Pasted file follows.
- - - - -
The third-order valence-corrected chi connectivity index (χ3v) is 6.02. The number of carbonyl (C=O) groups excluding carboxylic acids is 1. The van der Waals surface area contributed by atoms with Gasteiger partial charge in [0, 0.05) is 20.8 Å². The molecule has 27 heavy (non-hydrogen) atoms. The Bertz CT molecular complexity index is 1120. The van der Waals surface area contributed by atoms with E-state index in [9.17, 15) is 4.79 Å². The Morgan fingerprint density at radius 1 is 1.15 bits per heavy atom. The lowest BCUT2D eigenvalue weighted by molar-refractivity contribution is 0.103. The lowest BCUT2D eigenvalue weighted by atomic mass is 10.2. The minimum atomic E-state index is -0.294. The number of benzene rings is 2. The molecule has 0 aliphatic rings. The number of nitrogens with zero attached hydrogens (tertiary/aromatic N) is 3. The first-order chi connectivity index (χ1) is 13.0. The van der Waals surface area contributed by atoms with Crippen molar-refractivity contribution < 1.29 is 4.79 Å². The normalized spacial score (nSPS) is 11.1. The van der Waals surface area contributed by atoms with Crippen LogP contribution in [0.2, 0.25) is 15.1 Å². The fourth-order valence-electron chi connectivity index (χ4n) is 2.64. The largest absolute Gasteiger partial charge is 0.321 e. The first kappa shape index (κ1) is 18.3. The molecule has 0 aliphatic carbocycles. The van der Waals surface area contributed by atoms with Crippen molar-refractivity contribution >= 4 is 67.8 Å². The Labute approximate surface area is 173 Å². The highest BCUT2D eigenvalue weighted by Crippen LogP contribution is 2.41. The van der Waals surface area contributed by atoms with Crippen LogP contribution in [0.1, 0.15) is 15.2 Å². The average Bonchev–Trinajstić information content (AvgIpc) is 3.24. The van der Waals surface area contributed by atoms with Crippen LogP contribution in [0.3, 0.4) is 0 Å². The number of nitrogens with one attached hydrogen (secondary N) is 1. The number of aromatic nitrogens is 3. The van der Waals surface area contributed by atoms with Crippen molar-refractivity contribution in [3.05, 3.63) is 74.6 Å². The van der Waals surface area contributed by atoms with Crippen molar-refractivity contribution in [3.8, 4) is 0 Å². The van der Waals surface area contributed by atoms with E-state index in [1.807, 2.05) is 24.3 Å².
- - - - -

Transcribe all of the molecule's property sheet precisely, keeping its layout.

The third-order valence-corrected chi connectivity index (χ3v) is 6.02. The number of carbonyl (C=O) groups excluding carboxylic acids is 1. The van der Waals surface area contributed by atoms with Gasteiger partial charge in [0, 0.05) is 20.8 Å². The molecule has 27 heavy (non-hydrogen) atoms. The Bertz CT molecular complexity index is 1120. The van der Waals surface area contributed by atoms with E-state index in [9.17, 15) is 4.79 Å². The Morgan fingerprint density at radius 1 is 1.15 bits per heavy atom. The lowest BCUT2D eigenvalue weighted by molar-refractivity contribution is 0.103. The lowest BCUT2D eigenvalue weighted by atomic mass is 10.2. The minimum atomic E-state index is -0.294. The number of benzene rings is 2. The molecule has 0 aliphatic rings. The number of nitrogens with zero attached hydrogens (tertiary/aromatic N) is 3. The first-order chi connectivity index (χ1) is 13.0. The van der Waals surface area contributed by atoms with Crippen molar-refractivity contribution < 1.29 is 4.79 Å². The normalized spacial score (nSPS) is 11.1. The van der Waals surface area contributed by atoms with Crippen LogP contribution in [0.2, 0.25) is 15.1 Å². The fourth-order valence-electron chi connectivity index (χ4n) is 2.64. The largest absolute Gasteiger partial charge is 0.321 e. The first kappa shape index (κ1) is 18.3. The molecule has 0 aliphatic carbocycles. The van der Waals surface area contributed by atoms with Crippen molar-refractivity contribution >= 4 is 67.8 Å². The Labute approximate surface area is 173 Å². The highest BCUT2D eigenvalue weighted by Crippen LogP contribution is 2.41. The van der Waals surface area contributed by atoms with Crippen LogP contribution in [0.1, 0.15) is 15.2 Å². The average Bonchev–Trinajstić information content (AvgIpc) is 3.24. The van der Waals surface area contributed by atoms with Crippen LogP contribution in [0.3, 0.4) is 0 Å². The number of nitrogens with one attached hydrogen (secondary N) is 1. The number of aromatic nitrogens is 3. The van der Waals surface area contributed by atoms with Crippen molar-refractivity contribution in [3.05, 3.63) is 74.6 Å². The van der Waals surface area contributed by atoms with Crippen molar-refractivity contribution in [3.8, 4) is 0 Å². The van der Waals surface area contributed by atoms with E-state index in [1.807, 2.05) is 24.3 Å².